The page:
If 12...Bxe3, 12...Rxa7, or 12...Qxa7, then 13. Bxe8. If, say, 12...Re7, then 13. O-O Rxa7 14. Bxc5 Qxc5 15. Qd3 Ra5 16. c4.

Premium Chessgames Member
  al wazir: Chess in essentially its current form has been played since ca. 1500. Does anyone seriously doubt that 1. e4 e6 occurred thousands of times --perhaps millions -- prior to 1836?
Premium Chessgames Member
  Sastre: <al wazir: <Sastre: If 11.Nxc6, 11...Qb6> 12. Nxa7> 12...Bg4 .
Premium Chessgames Member
  al wazir: <Sastre>: That's rather convincing. Thanks.
Dec-26-10  weisyschwarz: "Can't see London,
Can't see France,
'Til we see
Your underpants."


Premium Chessgames Member
  Once: <al wazir: Chess in essentially its current form has been played since ca. 1500. Does anyone seriously doubt that 1. e4 e6 occurred thousands of times --perhaps millions -- prior to 1836?>

You can say the same thing about just about any opening. But we have got to call openings something, and so a name tends to stick at some point. It may not relate to the very first time that the opening was played, but it could be the first time that the opening was noticed by serious players or was played at the highest level with any success.

Here we have a high profile game between two of the most pre-eminent capital cities at the time. And the French team wheel out an opening that may have been played before by patzers but which wasn't taken seriously by anyone else. That fount of all knowledge Wikipedia says that one of the French players came up with idea of 1...e6:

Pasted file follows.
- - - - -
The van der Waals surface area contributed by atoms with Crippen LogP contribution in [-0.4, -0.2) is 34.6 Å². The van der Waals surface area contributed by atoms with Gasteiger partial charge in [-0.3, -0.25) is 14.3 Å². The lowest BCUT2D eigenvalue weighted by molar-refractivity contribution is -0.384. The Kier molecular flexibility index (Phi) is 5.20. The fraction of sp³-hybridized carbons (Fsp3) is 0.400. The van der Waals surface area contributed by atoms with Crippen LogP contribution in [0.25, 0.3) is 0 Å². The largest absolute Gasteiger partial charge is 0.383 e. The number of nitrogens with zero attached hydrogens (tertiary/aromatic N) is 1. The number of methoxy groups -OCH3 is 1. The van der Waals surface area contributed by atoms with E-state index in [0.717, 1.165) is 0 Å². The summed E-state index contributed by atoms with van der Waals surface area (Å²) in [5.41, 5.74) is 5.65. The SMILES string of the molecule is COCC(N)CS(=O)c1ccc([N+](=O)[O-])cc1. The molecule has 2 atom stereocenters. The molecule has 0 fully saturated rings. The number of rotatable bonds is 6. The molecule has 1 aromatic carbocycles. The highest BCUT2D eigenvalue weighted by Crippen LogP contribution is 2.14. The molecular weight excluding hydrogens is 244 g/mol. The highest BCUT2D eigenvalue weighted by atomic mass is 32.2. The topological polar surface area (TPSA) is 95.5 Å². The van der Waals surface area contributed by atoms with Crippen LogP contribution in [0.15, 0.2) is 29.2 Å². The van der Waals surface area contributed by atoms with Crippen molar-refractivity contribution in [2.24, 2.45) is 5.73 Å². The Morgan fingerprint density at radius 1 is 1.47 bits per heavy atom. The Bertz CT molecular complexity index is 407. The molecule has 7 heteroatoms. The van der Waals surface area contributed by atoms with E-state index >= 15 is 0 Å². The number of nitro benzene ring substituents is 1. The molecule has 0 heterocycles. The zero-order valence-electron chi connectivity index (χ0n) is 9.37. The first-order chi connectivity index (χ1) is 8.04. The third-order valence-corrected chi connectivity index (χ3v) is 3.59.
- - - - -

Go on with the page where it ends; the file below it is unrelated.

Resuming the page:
"The French Defence is named after a match played by correspondence between the cities of London and Paris in 1834 (although earlier examples of games with the opening do exist). It was Chamouillet, one of the players of the Paris team, who convinced the others to adopt this defense"

And what is more, the Parisian team wins quite handily with their "new" opening.

I'd say that is reason enough to name a chess opening. We should be grateful for small "merci"s. If fate had been unkind, we might now be calling it the Chamouillet defence, and imagine how hard that would be to spell!

Premium Chessgames Member
  Phony Benoni: There is a PGN file of historic correspondence games at, which includes the two "London-Paris" games. These include some notes, apparently by Jan van Reek:

"Cercle de Philidor of Paris had sent a challenge to London in 1822 but no match occurred. A new challenge was made on 29 i 1834. The Westminster Chess Club accepted and each side entered 50 pounds. London mailed the first move in February 1834. The Channel could be crossed by a steamboat. Paris' team met at 48, Rue Neuve Vivienne and had to answer in a fortnight. Pierre de Saint Amant led the Frenchmen."